Scott Howson's journey from Kingston Canadian to heading the AHL

The phone rang at Scott Howson’s Toronto office at Torys, one of the largest law firms in the country. In 1994, Howson was just a couple of years into his legal career, having gone back to school following five years in the minor pro leagues and 18 games in the NHL.

A Torys partner was on the line with a new assignment – providing legal advice to Glen Sather, the Edmonton Oilers general manager, in an arbitration with a player.
Howson jumped at the opportunity. While working on the file, he got to know Sather and the pair had frequent chats about the game. When an opening came up to manage the Oilers farm team in Cape Breton, Sather offered him the job – and Howson traded the 56-storey TD Bank tower for the Centre 200 ice rink.

“I liked the law and the experience I got at Torys but I just realized that hockey was still my passion,” he said in an interview from his home in Ohio.

He went on to serve as an assistant general manager with Edmonton and GM in Columbus, coming close to touching the Stanley Cup with the Oilers. Last spring, he was named president of the American Hockey League – thrown into the fire during a pandemic that has shut down the game since March.

It all started with the Kingston Canadians in 1978. The previous year some of the top Kingston players – like Ken Linseman and Mike Gillis – had turned pro and that created an opportunity for a smart young centre with goal-scoring ability.

Under coach Jim Morrison, Howson notched a solid 74 and 88 points in his first two years with the Canadians. Instead of going pro, he came back for a third season – and what a great decision that was. He amassed an incredible 140 points. In 1980-81, Kingston had one of the best seasons in franchise history, advancing to the league semi-finals (Leyden Division Final) where they lost to Sault St. Marie. Howson was a big part of one of the most potent power play units in OHL history - Howson, Bernie Nicholls (who had 63 goals that season) and Justin Hanley up front, future NHL’ers Rik Wilson and Neil Belland on the blueline.

After leaving Kingston, he joined the Indianapolis Checkers of the CHL and went on to play for the AHL’s Springfield Indians, a New York Islanders affiliate.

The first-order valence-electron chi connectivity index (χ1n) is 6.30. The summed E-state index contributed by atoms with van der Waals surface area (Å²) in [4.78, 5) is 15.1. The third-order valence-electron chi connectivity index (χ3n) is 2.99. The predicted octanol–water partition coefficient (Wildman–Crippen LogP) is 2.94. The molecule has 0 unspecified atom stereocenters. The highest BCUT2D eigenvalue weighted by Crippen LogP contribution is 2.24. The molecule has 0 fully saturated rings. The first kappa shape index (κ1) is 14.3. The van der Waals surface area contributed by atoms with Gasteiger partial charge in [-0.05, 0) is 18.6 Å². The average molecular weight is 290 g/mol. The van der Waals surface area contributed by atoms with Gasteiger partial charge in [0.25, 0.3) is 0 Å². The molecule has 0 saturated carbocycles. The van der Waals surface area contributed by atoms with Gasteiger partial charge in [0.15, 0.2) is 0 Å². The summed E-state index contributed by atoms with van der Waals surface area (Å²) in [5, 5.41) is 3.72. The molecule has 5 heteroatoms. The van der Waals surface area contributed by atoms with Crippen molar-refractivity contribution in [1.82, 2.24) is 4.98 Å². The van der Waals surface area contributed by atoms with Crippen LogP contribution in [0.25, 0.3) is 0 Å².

The Islanders were on a tear, having won four Stanley Cups in a row starting in 1980. Their streak ended in 1984 when the Edmonton Oilers easily defeated the Islanders 4-1 to capture their first Stanley Cup. Injuries were taking their toll on the Islanders – and for Howson that was a skate in the door.

He was called up to play in a game against Detroit. That night, he served on a line with two hockey greats, Duane Sutter and Bob Nystrom. Howson notched two goals in a 5-4 loss. “It was a big thrill, a dream come true,” he said.

Howson went on to play 18 games over two seasons with the Islanders and a total of five years with minor pro teams. During the summer, he kept plugging away at courses towards his bachelor’s degree at York University.

“I give a lot of credit to my father, who kept stressing education,” he recalls. “I would encourage any junior player or young pro to continue their education and keep their options open.”
He hung up his skates in 1986, finished his undergraduate degree and then went directly to law school at York. He joined the prestigious Torys law firm.

After two years as general manager in Cape Breton, Howson served as GM with the AHL affiliate Hamilton Bulldogs. When Kevin Lowe was named GM in Edmonton, he immediately selected Howson as an assistant GM and he served from 2000 to 2007.

In Edmonton, Howson came close to hockey’s Holy Grail – a Stanley Cup win. In 2006, the Oilers were battling Carolina in the seventh game of the final, but came up short in a 3-1 loss.
He went on to be a GM with Columbus for more than six years before returning to Edmonton as a vice-president of the organization.
In February 2020, Howson was named president of the American Hockey League, replacing the retiring Dave Andrews who had held the position for 26 years. Howson was supposed to start in May – and then the pandemic hit.

On March 11, there was an AHL staff retreat in Boston and Andrews invited him to come and meet the team. As the meeting got under way, there came the news that an NBA player had tested positive for Covid.

“The entire sports world – and really the whole world – shut down after that,” he recalls.

Ever since, the AHL has been in a holding pattern. The new season was supposed to get under way in October, and then December. The start date is now Feb. 5 and that depends on whether games can be played safely.

The league has already reconciled the fact that the season will be run at a huge financial loss. The AHL is highly reliant on ticket sales and Howson says that only three of the 31 teams will have any meaningful attendance.

Most of the AHL squads are owned by NHL franchises and can easily absorb the hit. However, 12 are independently operated and it will be a tough year for them.
With a Covid vaccine in sight, Howson is hopeful that hockey will be back to normal in the fall of 2021 – and that people will fill the arenas.

He points to the Belleville Senators franchise as a place where fans can enjoy an exciting evening of high-quality hockey without taking out a bank loan to buy a ticket. “There will be a lot of good players coming through Belleville in the next couple of years who will be great NHL players,” he predicts.

Of his four decades in the game, he says: “The journey’s been incredible for me – I’ve really embraced the highs and lows. If you had asked me as an 18-year-old playing in Kingston how this would pan out, I would have said that I was pretty privileged.”